Finding new ways to approach playing your instrument is always a good thing. Breaking out of the well-worn guitar clichés can inject some fresh perspectives into your playing. It will also give you musical depth. Whether you are performing solo or as an accompanist, playing stride guitar will set you apart and turn some heads at the gig once you get it down. I encourage you to listen to all the players I mentioned above and find a way to get more of their sounds into the music you already know. Every instrument has a rich history and tradition, but they are all open to be folded into what we do as guitar players. The more you know, the better you sound!

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A medley of three Celtic tunes: "Drowsy Maggie," "The Morning Dew," and "The Cup of Tea."

Celtic music is often misunderstood

among guitarists. Many think if they

can tune their guitar to DADGAD and play

some triplets, they’ve got it. In fact, I hear

more guitar players playing “at” Celtic music

than those who actually give it its due. And

believe me, it is due a lot. These tunes have

been around for hundreds of years and for

good reason: Like any great folk style, this

music touches people’s souls. It defines a

people and brings up images of their lands,

whether it is the fog at the seashore or a

cloudy day over a green field filled with

sheep, or their thatched-roof homes and

their dances. If a musical genre touches me

and brings up such vivid pictures in my

mind, then that is good music for me.

So let’s talk about how to play this great

music and make it sound authentic. What

I’m presenting here is a medley of three

traditional Celtic tunes I arranged for fingerstyle

guitar. “Drowsy Maggie,” “The

Morning Dew,” and “The Cup of Tea” all

share a “morning” theme and were suggested

to me by Dave Firestine, a great player

from Arizona. We will look at a few excerpts

in this lesson, but for the full arrangement, look at the end of this lesson.

The thing I love about this medley is

that I get to use so many open strings.

Folks are always curious about the tuning

I use for this medley. They’ll ask, “Is that

DADGAD?” Jaws drop when I tell them

it’s good old standard tuning. You’ll need to

take your time working through these tunes

because the picking-hand fingerings are a

bit tough at first, thanks to all the cross-string

playing. Just work through a couple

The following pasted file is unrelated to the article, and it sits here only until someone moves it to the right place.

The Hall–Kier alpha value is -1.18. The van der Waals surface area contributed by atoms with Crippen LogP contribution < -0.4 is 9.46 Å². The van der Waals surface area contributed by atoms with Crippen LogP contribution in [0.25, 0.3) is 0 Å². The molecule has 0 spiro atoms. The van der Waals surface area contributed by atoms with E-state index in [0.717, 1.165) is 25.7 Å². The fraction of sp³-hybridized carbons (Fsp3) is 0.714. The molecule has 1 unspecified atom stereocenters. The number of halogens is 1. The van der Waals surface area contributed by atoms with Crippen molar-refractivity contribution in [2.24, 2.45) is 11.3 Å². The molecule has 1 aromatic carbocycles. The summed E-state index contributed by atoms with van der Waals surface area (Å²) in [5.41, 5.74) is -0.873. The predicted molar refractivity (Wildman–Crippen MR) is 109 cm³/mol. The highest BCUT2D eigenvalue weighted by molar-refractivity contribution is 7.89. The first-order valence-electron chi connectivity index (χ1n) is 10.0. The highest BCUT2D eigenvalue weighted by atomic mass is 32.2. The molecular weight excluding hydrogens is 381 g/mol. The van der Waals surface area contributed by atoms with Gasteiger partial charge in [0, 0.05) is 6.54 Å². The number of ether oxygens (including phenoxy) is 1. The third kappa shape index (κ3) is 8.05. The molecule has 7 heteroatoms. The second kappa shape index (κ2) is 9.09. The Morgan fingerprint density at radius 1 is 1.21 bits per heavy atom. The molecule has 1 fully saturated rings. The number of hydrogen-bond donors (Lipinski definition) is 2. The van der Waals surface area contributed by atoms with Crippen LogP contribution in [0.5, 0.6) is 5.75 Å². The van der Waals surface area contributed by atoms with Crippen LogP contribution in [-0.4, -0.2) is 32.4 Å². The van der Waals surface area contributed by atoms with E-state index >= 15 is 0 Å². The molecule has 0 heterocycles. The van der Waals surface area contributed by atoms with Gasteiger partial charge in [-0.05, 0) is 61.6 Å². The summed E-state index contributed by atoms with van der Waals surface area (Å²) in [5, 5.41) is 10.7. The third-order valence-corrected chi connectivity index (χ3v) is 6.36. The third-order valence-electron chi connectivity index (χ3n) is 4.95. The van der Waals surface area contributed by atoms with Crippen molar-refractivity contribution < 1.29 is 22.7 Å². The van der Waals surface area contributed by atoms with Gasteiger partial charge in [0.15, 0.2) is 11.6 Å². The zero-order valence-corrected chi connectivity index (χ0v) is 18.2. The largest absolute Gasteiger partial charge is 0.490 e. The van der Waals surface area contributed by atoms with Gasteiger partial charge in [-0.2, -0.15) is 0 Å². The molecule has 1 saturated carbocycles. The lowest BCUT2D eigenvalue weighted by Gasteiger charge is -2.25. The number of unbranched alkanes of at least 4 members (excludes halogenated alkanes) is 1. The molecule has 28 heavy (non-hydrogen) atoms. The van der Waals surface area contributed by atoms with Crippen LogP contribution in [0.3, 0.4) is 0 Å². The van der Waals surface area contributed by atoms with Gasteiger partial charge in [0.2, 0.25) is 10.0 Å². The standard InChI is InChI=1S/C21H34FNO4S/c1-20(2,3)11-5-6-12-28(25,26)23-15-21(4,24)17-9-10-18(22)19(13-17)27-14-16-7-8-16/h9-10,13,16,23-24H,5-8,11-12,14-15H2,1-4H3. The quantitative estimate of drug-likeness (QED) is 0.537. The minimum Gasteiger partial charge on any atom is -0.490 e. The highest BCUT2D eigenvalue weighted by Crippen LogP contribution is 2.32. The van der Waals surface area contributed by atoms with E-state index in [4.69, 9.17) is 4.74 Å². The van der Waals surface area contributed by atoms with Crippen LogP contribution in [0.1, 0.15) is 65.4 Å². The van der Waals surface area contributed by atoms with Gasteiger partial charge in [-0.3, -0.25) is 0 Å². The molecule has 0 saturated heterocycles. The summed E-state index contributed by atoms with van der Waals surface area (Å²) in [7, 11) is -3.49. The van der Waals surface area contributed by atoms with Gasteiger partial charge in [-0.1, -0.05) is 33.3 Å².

of bars at a time and you’ll get it. I’ve

added fingerings for both hands wherever I

thought you’d benefit from them, and you’ll

notice there are lots of them.

If you’re familiar with the medley’s

first tune, “Drowsy Maggie,” you’ll notice

I changed one note—the high E—that

occurs at the end of measures 1, 3, 5, and

7, and is normally played down an octave.

I chose to raise it an octave to give the line

some momentum and separate the phrases.

Notice how the high E sustains and the

lower notes continue underneath. It’s very

important to plant your 4th finger solidly

on that high E to make this happen.

In measure 2, notice how the F# is

played on a lower string (the 5th) than the

D (the open 4th), even though it’s pitched

higher. This kind of refingering can be

tricky, but if you’ll play this phrase over and

over, you’ll get it. Such cross-string fingerings

come up many times in this medley, so

it’s best to get used to the concept quickly.

Make sure you slide from the C# to the D

in measure 4. This slide gets you in position

for the last three notes of the measure.

One of the longer, cascading runs is

shown in Fig. 1. The slide from C# to D

and the hammer-on from G to A are crucial

to making this phrase smooth, and the fingerings

are very important for the cascading

thirds in the example’s fourth measure.

The second tune in the set is “Morning

Dew.” This one has four 8-measure phrases,

so it’s a bit of a longer form. The first thing

to notice here is the passage shown in Fig. 2.

Once again, higher notes (F# and E) are played

on lower strings than the D. In the example’s

fourth measure, there’s a slide from C# to D

that’s immediately followed by the pull-off

from B to A. This mix of slides, pull-offs, and

open strings is essential to emulating the harp-like

flow found in many Celtic tunes.

“The Cup of Tea” is a three-part tune with

three 8-measure sections. Here’s where those

pesky triplets come into play: In the first section

shown in Fig. 3, the triplets appear in

the example’s first, third, and fifth measures.

I can’t stress enough how important it is to

understand the triplet in Celtic music. They

simply have to be played cleanly and evenly.

To my way of thinking, if you don’t play parts

like this cleanly, then why play at all? If a guitarist

doesn’t care enough about the notes to

make them all be heard, I just lose interest.

The passage shown in Fig. 4 is probably

the most difficult to play in the entire

medley. So many of the elements we’ve used

up to now occur here. The picking-hand

thumb plays all the way down on the 2nd

string—this is important for the strength

of the melody. We have ascending and

descending slides in the example’s first two

measures, a triplet in the second measure,

and a pull-off in the sixth measure.

The last section of this tune—measures

57-64 in the arrangement—provides a

nice way to wind down for both you and

your listeners. It emphasizes chords, so

the extended flurry of single-note playing

finally resolves.

In Celtic music, so much is communicated

in the ways that players approach a given

set of notes. A fiddler will include slides,

hammers, and pulls, and an Irish whistle

player (whose instrument is also known as a

penny whistle or tin whistle) will bend notes

or finger a repeated pitch differently to create

tonal variety. As guitar players, we should

learn from them and do the same. We have

so many options: We can bend up to a note,

or pre-bend a note, strike it, and then release

the bend. We can slide up or down. We

can add hammer-ons and pull-offs. Keep

all these things in mind as you play not just

Celtic music, but all music. I think you’ll be

amazed at what you can come up with.